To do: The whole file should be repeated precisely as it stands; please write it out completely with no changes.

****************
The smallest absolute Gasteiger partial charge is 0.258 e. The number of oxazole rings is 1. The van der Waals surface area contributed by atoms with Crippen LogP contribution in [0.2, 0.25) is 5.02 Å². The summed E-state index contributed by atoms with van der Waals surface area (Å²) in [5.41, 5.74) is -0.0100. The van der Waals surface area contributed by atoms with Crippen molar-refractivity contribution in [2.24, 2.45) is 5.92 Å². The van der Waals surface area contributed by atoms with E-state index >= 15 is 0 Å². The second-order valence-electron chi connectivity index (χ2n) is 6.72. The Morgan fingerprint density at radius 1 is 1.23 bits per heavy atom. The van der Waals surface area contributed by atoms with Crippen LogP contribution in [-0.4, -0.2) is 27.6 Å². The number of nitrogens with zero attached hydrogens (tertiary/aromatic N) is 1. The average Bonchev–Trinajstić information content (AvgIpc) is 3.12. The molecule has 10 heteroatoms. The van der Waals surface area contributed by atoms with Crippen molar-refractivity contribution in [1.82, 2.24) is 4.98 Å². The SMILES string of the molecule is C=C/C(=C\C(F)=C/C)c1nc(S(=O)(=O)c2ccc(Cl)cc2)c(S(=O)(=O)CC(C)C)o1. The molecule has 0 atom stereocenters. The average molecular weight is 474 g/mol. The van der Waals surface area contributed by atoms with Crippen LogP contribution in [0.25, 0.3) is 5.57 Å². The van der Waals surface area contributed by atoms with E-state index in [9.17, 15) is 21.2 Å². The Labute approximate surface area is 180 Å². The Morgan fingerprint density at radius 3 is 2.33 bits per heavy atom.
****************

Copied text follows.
The smallest absolute Gasteiger partial charge is 0.258 e. The number of oxazole rings is 1. The van der Waals surface area contributed by atoms with Crippen LogP contribution in [0.2, 0.25) is 5.02 Å². The summed E-state index contributed by atoms with van der Waals surface area (Å²) in [5.41, 5.74) is -0.0100. The van der Waals surface area contributed by atoms with Crippen molar-refractivity contribution in [2.24, 2.45) is 5.92 Å². The van der Waals surface area contributed by atoms with E-state index >= 15 is 0 Å². The second-order valence-electron chi connectivity index (χ2n) is 6.72. The Morgan fingerprint density at radius 1 is 1.23 bits per heavy atom. The van der Waals surface area contributed by atoms with Crippen LogP contribution in [-0.4, -0.2) is 27.6 Å². The number of nitrogens with zero attached hydrogens (tertiary/aromatic N) is 1. The average Bonchev–Trinajstić information content (AvgIpc) is 3.12. The molecule has 10 heteroatoms. The van der Waals surface area contributed by atoms with Crippen molar-refractivity contribution in [1.82, 2.24) is 4.98 Å². The SMILES string of the molecule is C=C/C(=C\C(F)=C/C)c1nc(S(=O)(=O)c2ccc(Cl)cc2)c(S(=O)(=O)CC(C)C)o1. The molecule has 0 atom stereocenters. The average molecular weight is 474 g/mol. The van der Waals surface area contributed by atoms with Crippen LogP contribution in [0.25, 0.3) is 5.57 Å². The van der Waals surface area contributed by atoms with E-state index in [9.17, 15) is 21.2 Å². The Labute approximate surface area is 180 Å². The Morgan fingerprint density at radius 3 is 2.33 bits per heavy atom.